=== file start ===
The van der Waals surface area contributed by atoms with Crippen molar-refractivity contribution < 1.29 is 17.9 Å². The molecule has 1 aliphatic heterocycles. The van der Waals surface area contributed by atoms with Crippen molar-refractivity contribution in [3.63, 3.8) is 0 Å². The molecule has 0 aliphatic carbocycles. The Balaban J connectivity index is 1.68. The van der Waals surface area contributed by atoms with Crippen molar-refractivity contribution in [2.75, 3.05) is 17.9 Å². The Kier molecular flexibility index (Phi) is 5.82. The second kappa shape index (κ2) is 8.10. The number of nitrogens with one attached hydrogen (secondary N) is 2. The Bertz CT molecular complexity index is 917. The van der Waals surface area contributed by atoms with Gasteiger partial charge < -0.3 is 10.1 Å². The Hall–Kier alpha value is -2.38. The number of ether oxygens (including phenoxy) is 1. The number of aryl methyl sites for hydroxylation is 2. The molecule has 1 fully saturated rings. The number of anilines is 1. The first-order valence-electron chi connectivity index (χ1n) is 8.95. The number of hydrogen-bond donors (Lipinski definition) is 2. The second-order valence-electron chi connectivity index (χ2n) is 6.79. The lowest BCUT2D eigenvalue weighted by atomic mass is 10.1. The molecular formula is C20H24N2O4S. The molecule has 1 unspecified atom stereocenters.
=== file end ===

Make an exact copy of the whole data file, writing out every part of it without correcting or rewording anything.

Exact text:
The van der Waals surface area contributed by atoms with Crippen molar-refractivity contribution < 1.29 is 17.9 Å². The molecule has 1 aliphatic heterocycles. The van der Waals surface area contributed by atoms with Crippen molar-refractivity contribution in [3.63, 3.8) is 0 Å². The molecule has 0 aliphatic carbocycles. The Balaban J connectivity index is 1.68. The van der Waals surface area contributed by atoms with Crippen molar-refractivity contribution in [2.75, 3.05) is 17.9 Å². The Kier molecular flexibility index (Phi) is 5.82. The second kappa shape index (κ2) is 8.10. The number of nitrogens with one attached hydrogen (secondary N) is 2. The Bertz CT molecular complexity index is 917. The van der Waals surface area contributed by atoms with Gasteiger partial charge < -0.3 is 10.1 Å². The Hall–Kier alpha value is -2.38. The number of ether oxygens (including phenoxy) is 1. The number of aryl methyl sites for hydroxylation is 2. The molecule has 1 fully saturated rings. The number of anilines is 1. The first-order valence-electron chi connectivity index (χ1n) is 8.95. The number of hydrogen-bond donors (Lipinski definition) is 2. The second-order valence-electron chi connectivity index (χ2n) is 6.79. The lowest BCUT2D eigenvalue weighted by atomic mass is 10.1. The molecular formula is C20H24N2O4S. The molecule has 1 unspecified atom stereocenters.